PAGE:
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'Cinderella' That Aims To Fit All Ages

February 11, 1986|LYNNE HEFFLEY

Evelyn Rudie's musical adaptation of "Cinderella" at the Santa Monica Playhouse tries too hard to be clever--with questionable results.

Rudie seems to enjoy presenting familiar fairy tales with a not-so-familiar twist and some humor specifically for adults. In a past production of "Little Red Riding Hood," this worked like a charm.

But here, a few risque moments edge over into vulgarity, as when stepsister Prunella does a brief bump-and-grind routine in her underwear. Elsewhere, certain plays on words lead to awkward silences.

Rudie's lyrics are in her staccato, Gilbert-and-Sullivan style. The wordplay can be enjoyable--the stepsisters see the error of their ways and sing "We're sorry we treated Cinderella so maliciously, we apologize for seeing life so avariciously"--but often the songs are too fast-paced to be understood. And the songs are the show. It's crammed with them.

Cinderella sings one reflective ballad--"Somebody sang my song, somebody heard my melody"--but indifferent music by Lynn Yamaha detracts from the moment.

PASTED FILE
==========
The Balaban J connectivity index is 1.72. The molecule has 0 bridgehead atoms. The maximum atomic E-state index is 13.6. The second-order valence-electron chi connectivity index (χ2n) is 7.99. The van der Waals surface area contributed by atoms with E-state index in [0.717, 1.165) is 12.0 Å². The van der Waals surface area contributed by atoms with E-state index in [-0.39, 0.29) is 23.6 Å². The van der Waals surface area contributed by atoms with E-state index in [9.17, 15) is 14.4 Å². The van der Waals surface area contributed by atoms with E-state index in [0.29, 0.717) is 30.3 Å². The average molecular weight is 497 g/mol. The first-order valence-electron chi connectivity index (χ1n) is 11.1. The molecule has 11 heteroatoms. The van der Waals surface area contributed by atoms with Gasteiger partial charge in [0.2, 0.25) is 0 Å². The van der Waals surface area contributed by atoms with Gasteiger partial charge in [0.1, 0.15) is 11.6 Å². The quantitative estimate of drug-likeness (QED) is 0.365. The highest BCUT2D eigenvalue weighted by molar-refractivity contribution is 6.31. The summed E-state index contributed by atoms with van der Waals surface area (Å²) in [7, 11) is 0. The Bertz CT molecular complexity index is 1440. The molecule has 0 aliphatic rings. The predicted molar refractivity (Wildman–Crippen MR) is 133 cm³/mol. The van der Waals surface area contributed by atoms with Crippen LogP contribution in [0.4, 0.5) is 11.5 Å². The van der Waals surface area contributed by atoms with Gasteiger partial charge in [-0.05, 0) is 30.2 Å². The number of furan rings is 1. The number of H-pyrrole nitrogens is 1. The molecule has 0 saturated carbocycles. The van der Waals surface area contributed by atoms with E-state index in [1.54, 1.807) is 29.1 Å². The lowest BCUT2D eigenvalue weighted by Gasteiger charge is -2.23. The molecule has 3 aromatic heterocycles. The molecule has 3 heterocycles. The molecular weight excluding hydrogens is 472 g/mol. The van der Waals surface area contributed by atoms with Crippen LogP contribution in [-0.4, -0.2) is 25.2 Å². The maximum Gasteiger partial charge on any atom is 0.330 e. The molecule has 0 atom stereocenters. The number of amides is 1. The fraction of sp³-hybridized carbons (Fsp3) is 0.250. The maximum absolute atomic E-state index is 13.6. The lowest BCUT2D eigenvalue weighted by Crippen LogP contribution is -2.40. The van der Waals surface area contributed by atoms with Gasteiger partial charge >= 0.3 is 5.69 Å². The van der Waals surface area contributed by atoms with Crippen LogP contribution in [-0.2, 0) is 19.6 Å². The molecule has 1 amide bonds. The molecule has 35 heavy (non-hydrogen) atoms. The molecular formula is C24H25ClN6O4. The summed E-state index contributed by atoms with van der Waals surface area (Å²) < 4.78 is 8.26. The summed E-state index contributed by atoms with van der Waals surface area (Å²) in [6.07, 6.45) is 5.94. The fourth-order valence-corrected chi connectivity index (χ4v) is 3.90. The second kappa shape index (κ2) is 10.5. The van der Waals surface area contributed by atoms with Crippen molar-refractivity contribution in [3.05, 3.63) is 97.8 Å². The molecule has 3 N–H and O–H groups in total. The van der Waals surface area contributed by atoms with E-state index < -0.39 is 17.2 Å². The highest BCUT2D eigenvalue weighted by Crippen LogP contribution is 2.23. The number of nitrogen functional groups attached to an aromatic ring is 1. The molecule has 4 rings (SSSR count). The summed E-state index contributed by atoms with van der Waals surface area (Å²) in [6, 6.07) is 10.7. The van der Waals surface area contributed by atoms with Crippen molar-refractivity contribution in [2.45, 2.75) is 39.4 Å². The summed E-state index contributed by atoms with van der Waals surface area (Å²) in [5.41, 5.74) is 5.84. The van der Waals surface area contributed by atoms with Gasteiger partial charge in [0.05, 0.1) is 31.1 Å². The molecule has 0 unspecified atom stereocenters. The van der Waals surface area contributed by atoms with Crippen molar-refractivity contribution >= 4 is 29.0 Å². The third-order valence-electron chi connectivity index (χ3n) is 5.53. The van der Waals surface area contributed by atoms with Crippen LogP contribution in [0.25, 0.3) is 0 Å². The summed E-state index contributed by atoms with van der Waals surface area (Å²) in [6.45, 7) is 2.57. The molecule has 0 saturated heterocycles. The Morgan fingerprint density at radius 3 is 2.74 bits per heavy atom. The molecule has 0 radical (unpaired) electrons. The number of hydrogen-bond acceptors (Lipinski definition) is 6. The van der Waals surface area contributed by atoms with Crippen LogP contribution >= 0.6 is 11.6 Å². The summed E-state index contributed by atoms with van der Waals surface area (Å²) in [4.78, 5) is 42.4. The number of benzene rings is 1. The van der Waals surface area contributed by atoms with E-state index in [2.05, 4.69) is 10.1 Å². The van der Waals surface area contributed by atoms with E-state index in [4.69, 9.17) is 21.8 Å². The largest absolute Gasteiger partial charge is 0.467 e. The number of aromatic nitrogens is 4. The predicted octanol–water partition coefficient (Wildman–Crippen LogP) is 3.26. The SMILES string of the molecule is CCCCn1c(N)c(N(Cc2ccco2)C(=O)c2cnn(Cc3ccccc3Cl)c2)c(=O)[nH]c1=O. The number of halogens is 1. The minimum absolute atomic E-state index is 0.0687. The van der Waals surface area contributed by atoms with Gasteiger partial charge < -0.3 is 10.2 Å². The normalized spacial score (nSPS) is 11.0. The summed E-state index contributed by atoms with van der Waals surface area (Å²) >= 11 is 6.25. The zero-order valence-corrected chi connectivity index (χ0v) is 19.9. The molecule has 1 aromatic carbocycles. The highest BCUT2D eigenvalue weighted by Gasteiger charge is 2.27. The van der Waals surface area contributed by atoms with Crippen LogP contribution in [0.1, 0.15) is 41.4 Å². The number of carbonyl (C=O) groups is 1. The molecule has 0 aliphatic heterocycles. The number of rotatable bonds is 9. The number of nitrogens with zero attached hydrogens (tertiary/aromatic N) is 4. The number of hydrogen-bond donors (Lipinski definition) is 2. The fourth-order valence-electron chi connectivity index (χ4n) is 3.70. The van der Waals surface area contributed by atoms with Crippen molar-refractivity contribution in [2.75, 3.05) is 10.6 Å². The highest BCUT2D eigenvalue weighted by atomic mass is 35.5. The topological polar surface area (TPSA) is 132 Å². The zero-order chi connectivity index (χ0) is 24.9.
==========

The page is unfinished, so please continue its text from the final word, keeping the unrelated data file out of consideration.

Cydne Moore is a singularly unsympathetic Cinderella. One might applaud her strong sense of self and enjoy seeing a Cinderella who's not a sweet little martyr, but she comes off as a bit of a prig in her superiority. Her stepsisters (Rebecca Donner and Francene Amari) and stepmother (Cheryl Moffatt, who also plays the fairy godmother) aren't evil, just silly.

Costumes, by Moffatt and Ashley Hayes, are a plus. There are several changes into colorful velvet, satin and sequined gowns and Prince Asgood (James Cooper), in white spandex tights, blue coat and red sash, is quite princely.

Under Leslie Morris' direction, the cast performs the forced dialogue with energy and deliberate exaggeration and gets through even the fastest lyrics without noticeable mishap, if not clarity. John Waroff's slightly pixilated air as King Isgood is beguiling.

All the action takes place in Cinderella's cottage and Timothy Chadwick's set is pleasantly adorned with bric-a-brac, talking flowers and dishes. James Cooper's lighting design works well. The physical elements are not the problem here.

Toward the end of the less-than-hourlong show, a small voice was heard in the audience: "It's a long movie." It is, indeed.

The show plays Saturdays and Sundays, 1 and 3 p.m., at 1211 4th St., Santa Monica, through April 13; (213) 394-9779.

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